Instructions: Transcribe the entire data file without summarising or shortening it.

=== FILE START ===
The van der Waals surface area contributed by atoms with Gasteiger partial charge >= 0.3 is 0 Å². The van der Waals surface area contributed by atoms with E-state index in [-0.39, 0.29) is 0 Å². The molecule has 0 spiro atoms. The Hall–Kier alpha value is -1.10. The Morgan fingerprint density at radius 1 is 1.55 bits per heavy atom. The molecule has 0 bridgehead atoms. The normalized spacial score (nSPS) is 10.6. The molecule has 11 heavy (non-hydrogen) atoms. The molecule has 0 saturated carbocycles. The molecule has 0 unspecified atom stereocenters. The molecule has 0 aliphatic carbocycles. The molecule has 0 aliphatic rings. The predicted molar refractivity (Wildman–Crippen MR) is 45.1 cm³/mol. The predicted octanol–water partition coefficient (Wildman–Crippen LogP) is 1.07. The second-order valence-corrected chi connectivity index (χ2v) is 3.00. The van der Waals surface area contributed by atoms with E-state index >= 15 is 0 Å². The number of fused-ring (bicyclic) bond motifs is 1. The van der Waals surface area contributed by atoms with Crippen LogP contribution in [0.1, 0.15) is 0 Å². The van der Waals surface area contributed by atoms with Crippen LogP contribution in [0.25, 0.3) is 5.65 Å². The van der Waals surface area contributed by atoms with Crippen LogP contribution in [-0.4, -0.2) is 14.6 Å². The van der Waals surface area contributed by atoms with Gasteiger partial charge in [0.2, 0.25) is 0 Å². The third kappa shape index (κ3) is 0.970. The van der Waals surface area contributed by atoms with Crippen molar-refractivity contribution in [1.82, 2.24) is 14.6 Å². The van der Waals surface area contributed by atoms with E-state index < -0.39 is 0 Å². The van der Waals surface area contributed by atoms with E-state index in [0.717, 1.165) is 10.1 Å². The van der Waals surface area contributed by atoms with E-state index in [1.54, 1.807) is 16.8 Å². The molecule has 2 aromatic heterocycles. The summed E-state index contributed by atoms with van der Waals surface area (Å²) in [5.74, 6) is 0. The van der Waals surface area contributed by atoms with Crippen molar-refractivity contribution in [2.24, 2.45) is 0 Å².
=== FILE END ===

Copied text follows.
The van der Waals surface area contributed by atoms with Gasteiger partial charge >= 0.3 is 0 Å². The van der Waals surface area contributed by atoms with E-state index in [-0.39, 0.29) is 0 Å². The molecule has 0 spiro atoms. The Hall–Kier alpha value is -1.10. The Morgan fingerprint density at radius 1 is 1.55 bits per heavy atom. The molecule has 0 bridgehead atoms. The normalized spacial score (nSPS) is 10.6. The molecule has 11 heavy (non-hydrogen) atoms. The molecule has 0 saturated carbocycles. The molecule has 0 unspecified atom stereocenters. The molecule has 0 aliphatic carbocycles. The molecule has 0 aliphatic rings. The predicted molar refractivity (Wildman–Crippen MR) is 45.1 cm³/mol. The predicted octanol–water partition coefficient (Wildman–Crippen LogP) is 1.07. The second-order valence-corrected chi connectivity index (χ2v) is 3.00. The van der Waals surface area contributed by atoms with E-state index >= 15 is 0 Å². The number of fused-ring (bicyclic) bond motifs is 1. The van der Waals surface area contributed by atoms with Crippen LogP contribution in [0.1, 0.15) is 0 Å². The van der Waals surface area contributed by atoms with Crippen LogP contribution in [0.25, 0.3) is 5.65 Å². The van der Waals surface area contributed by atoms with Crippen LogP contribution in [-0.4, -0.2) is 14.6 Å². The van der Waals surface area contributed by atoms with Gasteiger partial charge in [0.2, 0.25) is 0 Å². The third kappa shape index (κ3) is 0.970. The van der Waals surface area contributed by atoms with Crippen molar-refractivity contribution in [1.82, 2.24) is 14.6 Å². The van der Waals surface area contributed by atoms with E-state index < -0.39 is 0 Å². The van der Waals surface area contributed by atoms with E-state index in [0.717, 1.165) is 10.1 Å². The van der Waals surface area contributed by atoms with E-state index in [1.54, 1.807) is 16.8 Å². The molecule has 2 aromatic heterocycles. The summed E-state index contributed by atoms with van der Waals surface area (Å²) in [5.74, 6) is 0. The van der Waals surface area contributed by atoms with Crippen molar-refractivity contribution in [2.24, 2.45) is 0 Å².